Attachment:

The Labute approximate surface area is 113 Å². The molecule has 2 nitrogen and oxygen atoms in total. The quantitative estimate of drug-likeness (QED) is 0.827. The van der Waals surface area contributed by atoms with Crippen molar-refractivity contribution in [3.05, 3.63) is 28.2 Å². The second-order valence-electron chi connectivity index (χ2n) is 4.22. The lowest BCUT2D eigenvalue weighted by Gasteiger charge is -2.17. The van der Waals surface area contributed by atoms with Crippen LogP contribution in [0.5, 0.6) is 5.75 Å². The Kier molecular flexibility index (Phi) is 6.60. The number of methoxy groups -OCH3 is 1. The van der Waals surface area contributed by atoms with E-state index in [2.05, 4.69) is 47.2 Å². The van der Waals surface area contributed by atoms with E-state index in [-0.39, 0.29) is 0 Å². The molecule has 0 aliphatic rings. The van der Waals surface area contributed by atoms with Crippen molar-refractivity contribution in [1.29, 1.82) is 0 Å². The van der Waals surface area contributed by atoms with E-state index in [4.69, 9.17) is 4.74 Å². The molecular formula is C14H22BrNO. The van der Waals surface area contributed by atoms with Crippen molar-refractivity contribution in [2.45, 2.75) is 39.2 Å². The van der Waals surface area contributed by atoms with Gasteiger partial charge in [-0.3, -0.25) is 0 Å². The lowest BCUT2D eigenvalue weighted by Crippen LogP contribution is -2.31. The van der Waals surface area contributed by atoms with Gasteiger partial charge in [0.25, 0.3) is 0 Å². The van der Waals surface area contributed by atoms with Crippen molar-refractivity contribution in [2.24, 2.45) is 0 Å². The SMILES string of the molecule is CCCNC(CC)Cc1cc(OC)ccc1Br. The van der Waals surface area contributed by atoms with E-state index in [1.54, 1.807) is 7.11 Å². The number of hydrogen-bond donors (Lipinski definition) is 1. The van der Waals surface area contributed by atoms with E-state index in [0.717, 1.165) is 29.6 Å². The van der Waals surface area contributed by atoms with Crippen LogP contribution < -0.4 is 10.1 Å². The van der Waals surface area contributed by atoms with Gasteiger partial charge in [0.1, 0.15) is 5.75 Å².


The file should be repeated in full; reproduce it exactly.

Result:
The Labute approximate surface area is 113 Å². The molecule has 2 nitrogen and oxygen atoms in total. The quantitative estimate of drug-likeness (QED) is 0.827. The van der Waals surface area contributed by atoms with Crippen molar-refractivity contribution in [3.05, 3.63) is 28.2 Å². The second-order valence-electron chi connectivity index (χ2n) is 4.22. The lowest BCUT2D eigenvalue weighted by Gasteiger charge is -2.17. The van der Waals surface area contributed by atoms with Crippen LogP contribution in [0.5, 0.6) is 5.75 Å². The Kier molecular flexibility index (Phi) is 6.60. The number of methoxy groups -OCH3 is 1. The van der Waals surface area contributed by atoms with E-state index in [2.05, 4.69) is 47.2 Å². The van der Waals surface area contributed by atoms with E-state index in [-0.39, 0.29) is 0 Å². The molecule has 0 aliphatic rings. The van der Waals surface area contributed by atoms with Crippen molar-refractivity contribution in [1.29, 1.82) is 0 Å². The van der Waals surface area contributed by atoms with E-state index in [4.69, 9.17) is 4.74 Å². The molecular formula is C14H22BrNO. The van der Waals surface area contributed by atoms with Crippen molar-refractivity contribution in [2.45, 2.75) is 39.2 Å². The van der Waals surface area contributed by atoms with Gasteiger partial charge in [-0.3, -0.25) is 0 Å². The lowest BCUT2D eigenvalue weighted by Crippen LogP contribution is -2.31. The van der Waals surface area contributed by atoms with Gasteiger partial charge in [0.25, 0.3) is 0 Å². The van der Waals surface area contributed by atoms with Crippen molar-refractivity contribution in [2.24, 2.45) is 0 Å². The SMILES string of the molecule is CCCNC(CC)Cc1cc(OC)ccc1Br. The van der Waals surface area contributed by atoms with E-state index in [1.54, 1.807) is 7.11 Å². The number of hydrogen-bond donors (Lipinski definition) is 1. The van der Waals surface area contributed by atoms with E-state index in [0.717, 1.165) is 29.6 Å². The van der Waals surface area contributed by atoms with Crippen LogP contribution < -0.4 is 10.1 Å². The van der Waals surface area contributed by atoms with Gasteiger partial charge in [0.1, 0.15) is 5.75 Å².